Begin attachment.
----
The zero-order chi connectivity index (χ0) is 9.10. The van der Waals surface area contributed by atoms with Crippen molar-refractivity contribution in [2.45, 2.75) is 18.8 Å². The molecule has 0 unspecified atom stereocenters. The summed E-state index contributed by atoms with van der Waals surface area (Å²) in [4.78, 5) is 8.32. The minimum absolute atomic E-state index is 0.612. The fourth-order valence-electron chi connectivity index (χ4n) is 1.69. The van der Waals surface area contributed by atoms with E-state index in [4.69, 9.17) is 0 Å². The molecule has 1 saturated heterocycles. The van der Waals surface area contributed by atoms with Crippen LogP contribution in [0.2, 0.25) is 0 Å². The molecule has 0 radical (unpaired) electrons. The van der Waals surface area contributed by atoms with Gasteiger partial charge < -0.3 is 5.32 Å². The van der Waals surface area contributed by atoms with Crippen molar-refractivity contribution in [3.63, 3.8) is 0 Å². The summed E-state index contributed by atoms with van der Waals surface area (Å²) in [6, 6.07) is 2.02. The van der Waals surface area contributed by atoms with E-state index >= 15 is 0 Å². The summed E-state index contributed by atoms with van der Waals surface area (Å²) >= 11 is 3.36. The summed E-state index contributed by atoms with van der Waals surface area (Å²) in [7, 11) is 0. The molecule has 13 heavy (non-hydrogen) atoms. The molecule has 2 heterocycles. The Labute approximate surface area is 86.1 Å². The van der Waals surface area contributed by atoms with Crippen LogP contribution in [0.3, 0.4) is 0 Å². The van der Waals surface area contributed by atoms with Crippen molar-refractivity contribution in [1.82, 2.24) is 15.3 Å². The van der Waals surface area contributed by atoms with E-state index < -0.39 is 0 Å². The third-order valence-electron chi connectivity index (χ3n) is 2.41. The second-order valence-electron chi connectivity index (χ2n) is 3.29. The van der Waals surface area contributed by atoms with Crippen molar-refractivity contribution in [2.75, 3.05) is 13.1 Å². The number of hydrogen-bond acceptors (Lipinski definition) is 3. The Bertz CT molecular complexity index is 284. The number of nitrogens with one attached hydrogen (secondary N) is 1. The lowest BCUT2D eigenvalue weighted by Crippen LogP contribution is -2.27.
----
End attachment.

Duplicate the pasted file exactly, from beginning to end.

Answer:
The zero-order chi connectivity index (χ0) is 9.10. The van der Waals surface area contributed by atoms with Crippen molar-refractivity contribution in [2.45, 2.75) is 18.8 Å². The molecule has 0 unspecified atom stereocenters. The summed E-state index contributed by atoms with van der Waals surface area (Å²) in [4.78, 5) is 8.32. The minimum absolute atomic E-state index is 0.612. The fourth-order valence-electron chi connectivity index (χ4n) is 1.69. The van der Waals surface area contributed by atoms with E-state index in [4.69, 9.17) is 0 Å². The molecule has 1 saturated heterocycles. The van der Waals surface area contributed by atoms with Crippen LogP contribution in [0.2, 0.25) is 0 Å². The molecule has 0 radical (unpaired) electrons. The van der Waals surface area contributed by atoms with Gasteiger partial charge < -0.3 is 5.32 Å². The van der Waals surface area contributed by atoms with Crippen molar-refractivity contribution in [3.63, 3.8) is 0 Å². The summed E-state index contributed by atoms with van der Waals surface area (Å²) in [6, 6.07) is 2.02. The van der Waals surface area contributed by atoms with E-state index >= 15 is 0 Å². The summed E-state index contributed by atoms with van der Waals surface area (Å²) >= 11 is 3.36. The summed E-state index contributed by atoms with van der Waals surface area (Å²) in [7, 11) is 0. The molecule has 13 heavy (non-hydrogen) atoms. The molecule has 2 heterocycles. The Labute approximate surface area is 86.1 Å². The van der Waals surface area contributed by atoms with Crippen LogP contribution in [0.3, 0.4) is 0 Å². The van der Waals surface area contributed by atoms with Crippen molar-refractivity contribution in [1.82, 2.24) is 15.3 Å². The van der Waals surface area contributed by atoms with E-state index < -0.39 is 0 Å². The third-order valence-electron chi connectivity index (χ3n) is 2.41. The second-order valence-electron chi connectivity index (χ2n) is 3.29. The van der Waals surface area contributed by atoms with Crippen molar-refractivity contribution in [2.75, 3.05) is 13.1 Å². The number of hydrogen-bond acceptors (Lipinski definition) is 3. The Bertz CT molecular complexity index is 284. The number of nitrogens with one attached hydrogen (secondary N) is 1. The lowest BCUT2D eigenvalue weighted by Crippen LogP contribution is -2.27.